This edition of popular neuroscience and psychology publication Scientific American Mind features a riveting cover story about the burgeoning field of "neurocriminology",which seeks to identify and even manipulate the biological, environmental, and genetic roots of criminal behavior. Five additional articles delve into related neuropsychology issues, presenting research and discussion about topics including the scientific explanation for crying (a trait unique to humans), why people suffer from migraines, the causes behind phantom voices, and even the questions and controversy surrounding increased medical use of brains-scanning technology in recent years.
Skilled voice actor Mark Moran’s clear, measured narration makes it easy to enjoy and understand these varied and extremely educational articles.
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College English professor who loves classic literature, psychology, neurology and hates pop trash like Twilight and Fifty Shades of Grey.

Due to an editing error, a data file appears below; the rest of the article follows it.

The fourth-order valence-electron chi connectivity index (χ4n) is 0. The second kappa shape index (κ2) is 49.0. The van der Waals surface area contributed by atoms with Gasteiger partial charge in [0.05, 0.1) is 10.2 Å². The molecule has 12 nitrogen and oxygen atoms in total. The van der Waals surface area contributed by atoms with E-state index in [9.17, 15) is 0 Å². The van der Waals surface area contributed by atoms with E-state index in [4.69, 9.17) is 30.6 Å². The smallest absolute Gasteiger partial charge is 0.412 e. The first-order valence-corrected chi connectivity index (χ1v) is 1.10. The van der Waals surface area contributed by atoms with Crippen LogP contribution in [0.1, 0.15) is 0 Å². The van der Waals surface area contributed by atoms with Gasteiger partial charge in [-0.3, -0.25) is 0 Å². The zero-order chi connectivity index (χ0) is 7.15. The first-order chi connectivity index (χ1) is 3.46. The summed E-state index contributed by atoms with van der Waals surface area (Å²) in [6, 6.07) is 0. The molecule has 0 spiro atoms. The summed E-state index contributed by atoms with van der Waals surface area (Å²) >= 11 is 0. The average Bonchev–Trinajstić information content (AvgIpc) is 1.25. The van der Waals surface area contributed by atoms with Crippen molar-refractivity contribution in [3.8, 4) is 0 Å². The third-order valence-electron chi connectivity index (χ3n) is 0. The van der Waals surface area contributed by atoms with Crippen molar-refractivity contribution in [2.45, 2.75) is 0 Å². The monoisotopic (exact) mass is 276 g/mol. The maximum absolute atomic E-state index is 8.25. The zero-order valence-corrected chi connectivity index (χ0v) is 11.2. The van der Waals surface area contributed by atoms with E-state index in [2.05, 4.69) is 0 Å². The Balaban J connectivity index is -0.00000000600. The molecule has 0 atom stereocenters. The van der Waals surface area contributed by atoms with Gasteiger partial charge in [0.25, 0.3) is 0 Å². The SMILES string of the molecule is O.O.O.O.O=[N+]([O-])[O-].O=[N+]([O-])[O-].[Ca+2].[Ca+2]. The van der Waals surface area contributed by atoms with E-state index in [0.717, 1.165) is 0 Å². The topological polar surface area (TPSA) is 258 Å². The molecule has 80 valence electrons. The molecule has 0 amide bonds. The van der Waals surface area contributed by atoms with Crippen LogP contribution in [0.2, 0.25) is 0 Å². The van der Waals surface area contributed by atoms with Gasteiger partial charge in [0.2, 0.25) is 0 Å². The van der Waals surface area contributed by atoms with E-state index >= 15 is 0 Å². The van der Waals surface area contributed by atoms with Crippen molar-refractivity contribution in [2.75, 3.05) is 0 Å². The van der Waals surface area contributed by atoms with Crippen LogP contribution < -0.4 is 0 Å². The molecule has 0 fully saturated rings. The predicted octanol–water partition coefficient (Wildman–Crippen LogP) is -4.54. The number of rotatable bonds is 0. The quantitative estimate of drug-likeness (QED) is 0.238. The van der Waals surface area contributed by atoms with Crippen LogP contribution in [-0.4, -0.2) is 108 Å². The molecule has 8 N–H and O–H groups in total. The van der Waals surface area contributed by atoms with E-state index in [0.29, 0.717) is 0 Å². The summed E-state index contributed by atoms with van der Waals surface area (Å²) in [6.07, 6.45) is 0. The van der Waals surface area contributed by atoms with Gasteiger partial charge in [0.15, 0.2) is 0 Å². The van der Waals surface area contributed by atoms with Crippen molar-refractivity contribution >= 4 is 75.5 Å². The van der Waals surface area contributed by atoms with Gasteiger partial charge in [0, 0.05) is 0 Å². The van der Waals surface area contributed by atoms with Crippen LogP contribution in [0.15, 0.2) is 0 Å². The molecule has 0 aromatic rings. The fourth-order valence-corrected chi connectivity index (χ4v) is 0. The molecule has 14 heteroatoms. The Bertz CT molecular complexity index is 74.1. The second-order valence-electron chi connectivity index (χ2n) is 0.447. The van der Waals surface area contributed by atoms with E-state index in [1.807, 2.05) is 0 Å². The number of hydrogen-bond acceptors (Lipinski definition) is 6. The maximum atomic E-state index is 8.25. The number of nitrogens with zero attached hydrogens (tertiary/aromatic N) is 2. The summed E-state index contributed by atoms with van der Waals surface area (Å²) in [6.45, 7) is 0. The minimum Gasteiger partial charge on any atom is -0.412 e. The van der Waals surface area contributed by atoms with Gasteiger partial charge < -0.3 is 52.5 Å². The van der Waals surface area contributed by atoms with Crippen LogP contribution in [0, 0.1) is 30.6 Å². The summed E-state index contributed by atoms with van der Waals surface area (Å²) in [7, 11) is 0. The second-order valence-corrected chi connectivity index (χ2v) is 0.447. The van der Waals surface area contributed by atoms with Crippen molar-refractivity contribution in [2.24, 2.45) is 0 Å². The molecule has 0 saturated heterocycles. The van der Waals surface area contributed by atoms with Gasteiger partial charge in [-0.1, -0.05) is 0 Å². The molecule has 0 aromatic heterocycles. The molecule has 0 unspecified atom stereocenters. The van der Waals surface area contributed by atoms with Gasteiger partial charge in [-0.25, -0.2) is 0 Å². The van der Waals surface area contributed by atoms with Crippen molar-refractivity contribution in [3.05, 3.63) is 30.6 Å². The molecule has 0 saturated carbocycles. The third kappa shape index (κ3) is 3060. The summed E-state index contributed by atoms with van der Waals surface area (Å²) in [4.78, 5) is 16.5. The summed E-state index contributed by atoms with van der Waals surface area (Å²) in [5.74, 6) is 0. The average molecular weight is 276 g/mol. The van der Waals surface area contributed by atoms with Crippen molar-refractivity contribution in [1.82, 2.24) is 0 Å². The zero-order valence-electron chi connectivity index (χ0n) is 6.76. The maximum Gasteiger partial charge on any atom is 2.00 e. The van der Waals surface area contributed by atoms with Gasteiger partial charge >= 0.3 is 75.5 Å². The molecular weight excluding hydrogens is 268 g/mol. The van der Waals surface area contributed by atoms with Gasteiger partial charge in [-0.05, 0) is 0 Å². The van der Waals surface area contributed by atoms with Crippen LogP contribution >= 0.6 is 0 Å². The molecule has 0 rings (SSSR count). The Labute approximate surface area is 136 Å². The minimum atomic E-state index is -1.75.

Highlights include an analysis of brain imaging in the courtroom and why this science is far too inperfect at this stage to replace human judgment and how crying resets our parasympathetic nervous system...
I lost interest in the material mostly because of the presentation. This was my introduction to Scientific American Mind, and perhaps this isn't their best. The first story was much more of an argument about why brain scans should not be used in assigning culpability in trial than a discussion of the science of brain scans. The other stories were better, but they lacked the depth of detail that I was hoping for. I will try another edition and hope the content and presentation are better.
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